“Good polypharmacy helps us meet goals and initiatives,” he said, adding that DIAMOND provides evidence that there are additional tools out there that might help clinicians to better meet therapy optimization goals.
Trial Challenges and Outcomes
The 389-center DIAMOND trial fell victim to the COVID-19 pandemic and was both paused and had its primary endpoint changed as a result. The initial trial was designed to assess patiromer’s impact on morbidity and mortality, but was changed to blood potassium levels and prespecified hierarchical endpoints assessing hyperkalemia episodes and RAASi use due to the complexities of compiling patient data during the pandemic. The trial initially screened 1,642 HFrEF patients with a history of hyperkalemia (60%) or current hyperkalemia related to RAASi therapy (40%). Initially, 1,195 patients meeting the eligibility criteria entered a run-in phase for optimization of RAASi therapy plus oral patiromer for up to 12 weeks. Of those, 1,038 patients completed the run-in phase and 878 (85%) achieved optimization of RAASi therapy. Those patients were then randomized to continue with patiromer or switch to placebo.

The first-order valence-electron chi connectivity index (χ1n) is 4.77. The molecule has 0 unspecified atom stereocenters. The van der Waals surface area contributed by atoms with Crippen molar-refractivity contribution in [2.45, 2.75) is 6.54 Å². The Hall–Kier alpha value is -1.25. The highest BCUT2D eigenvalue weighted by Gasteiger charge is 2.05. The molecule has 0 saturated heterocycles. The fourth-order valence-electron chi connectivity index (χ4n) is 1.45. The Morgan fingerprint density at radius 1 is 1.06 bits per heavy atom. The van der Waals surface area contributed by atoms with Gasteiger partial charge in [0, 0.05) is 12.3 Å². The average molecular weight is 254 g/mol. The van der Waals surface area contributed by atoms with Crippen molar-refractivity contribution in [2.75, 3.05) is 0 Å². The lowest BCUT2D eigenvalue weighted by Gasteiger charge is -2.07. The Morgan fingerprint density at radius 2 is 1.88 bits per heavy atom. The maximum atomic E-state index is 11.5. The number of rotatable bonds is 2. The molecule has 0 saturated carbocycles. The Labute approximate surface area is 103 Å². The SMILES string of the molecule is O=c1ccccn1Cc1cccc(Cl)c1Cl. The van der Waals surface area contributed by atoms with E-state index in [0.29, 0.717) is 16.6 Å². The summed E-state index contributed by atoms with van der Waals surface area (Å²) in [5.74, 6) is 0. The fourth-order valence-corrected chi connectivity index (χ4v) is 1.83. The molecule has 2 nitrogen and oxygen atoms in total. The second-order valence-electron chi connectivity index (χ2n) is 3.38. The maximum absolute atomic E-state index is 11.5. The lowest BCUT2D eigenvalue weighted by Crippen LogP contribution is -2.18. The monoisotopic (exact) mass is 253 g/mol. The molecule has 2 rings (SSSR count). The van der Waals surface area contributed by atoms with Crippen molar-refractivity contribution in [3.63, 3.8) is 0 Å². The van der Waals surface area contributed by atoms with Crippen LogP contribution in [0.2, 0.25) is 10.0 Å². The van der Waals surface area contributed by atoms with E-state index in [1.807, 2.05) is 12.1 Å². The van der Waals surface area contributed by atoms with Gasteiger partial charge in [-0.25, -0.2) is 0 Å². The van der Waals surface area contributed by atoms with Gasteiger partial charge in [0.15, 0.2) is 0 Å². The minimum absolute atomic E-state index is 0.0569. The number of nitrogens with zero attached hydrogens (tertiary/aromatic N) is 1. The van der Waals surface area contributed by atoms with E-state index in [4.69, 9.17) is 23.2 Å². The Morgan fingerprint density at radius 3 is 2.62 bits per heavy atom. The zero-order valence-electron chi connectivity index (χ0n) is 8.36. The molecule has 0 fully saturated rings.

At a median of 27 weeks, the mean change in serum potassium levels was lower in the group that continued on patiromer versus placebo (P < 0.001). For the secondary endpoint of hyperkalemia events with serum potassium > 5.5 mmol/L, there was a reduction in favor of the patiromer group (HR 0.63; 95% CI 0.45-0.87). Similarly, for another secondary endpoint of time to reduction in MRA dose, there was risk reduction in favor of patiromer (HR 0.62; 95% CI 0.45-0.87). The total number of hyperkalemic events over the study period was 225 in the patiromer group and 316 in the placebo group (HR 0.66; 95% CI 0.53-0.81). A win ratio analysis of hyperkalemia-related outcomes also favored patiromer over placebo (HR 1.53; 95% CI 1.23-1.91), as did comprehensive RAASi use (HR 1.25; 95% CI 1.003-1.564).